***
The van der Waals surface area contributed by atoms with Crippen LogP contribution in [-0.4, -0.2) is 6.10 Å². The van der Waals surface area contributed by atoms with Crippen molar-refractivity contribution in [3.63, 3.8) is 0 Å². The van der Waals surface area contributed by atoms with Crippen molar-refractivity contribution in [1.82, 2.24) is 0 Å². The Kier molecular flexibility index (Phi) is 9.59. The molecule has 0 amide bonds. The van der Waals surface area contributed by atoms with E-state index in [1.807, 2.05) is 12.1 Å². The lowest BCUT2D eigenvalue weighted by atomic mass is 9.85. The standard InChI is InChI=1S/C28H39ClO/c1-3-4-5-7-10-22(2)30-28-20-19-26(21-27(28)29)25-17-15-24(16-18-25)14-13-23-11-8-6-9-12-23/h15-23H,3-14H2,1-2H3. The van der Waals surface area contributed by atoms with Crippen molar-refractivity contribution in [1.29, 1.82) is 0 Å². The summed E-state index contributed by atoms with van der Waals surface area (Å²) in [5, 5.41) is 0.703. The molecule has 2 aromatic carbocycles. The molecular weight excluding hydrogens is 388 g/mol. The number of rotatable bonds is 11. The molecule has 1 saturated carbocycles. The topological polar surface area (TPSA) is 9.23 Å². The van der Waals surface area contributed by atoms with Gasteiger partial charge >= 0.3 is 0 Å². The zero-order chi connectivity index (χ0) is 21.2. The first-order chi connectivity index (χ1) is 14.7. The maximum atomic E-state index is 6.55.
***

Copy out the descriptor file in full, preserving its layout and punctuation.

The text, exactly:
The van der Waals surface area contributed by atoms with Crippen LogP contribution in [-0.4, -0.2) is 6.10 Å². The van der Waals surface area contributed by atoms with Crippen molar-refractivity contribution in [3.63, 3.8) is 0 Å². The van der Waals surface area contributed by atoms with Crippen molar-refractivity contribution in [1.82, 2.24) is 0 Å². The Kier molecular flexibility index (Phi) is 9.59. The molecule has 0 amide bonds. The van der Waals surface area contributed by atoms with E-state index in [1.807, 2.05) is 12.1 Å². The lowest BCUT2D eigenvalue weighted by atomic mass is 9.85. The standard InChI is InChI=1S/C28H39ClO/c1-3-4-5-7-10-22(2)30-28-20-19-26(21-27(28)29)25-17-15-24(16-18-25)14-13-23-11-8-6-9-12-23/h15-23H,3-14H2,1-2H3. The van der Waals surface area contributed by atoms with Crippen molar-refractivity contribution in [1.29, 1.82) is 0 Å². The summed E-state index contributed by atoms with van der Waals surface area (Å²) in [5, 5.41) is 0.703. The molecule has 2 aromatic carbocycles. The molecular weight excluding hydrogens is 388 g/mol. The number of rotatable bonds is 11. The molecule has 1 saturated carbocycles. The topological polar surface area (TPSA) is 9.23 Å². The van der Waals surface area contributed by atoms with Gasteiger partial charge >= 0.3 is 0 Å². The zero-order chi connectivity index (χ0) is 21.2. The first-order chi connectivity index (χ1) is 14.7. The maximum atomic E-state index is 6.55.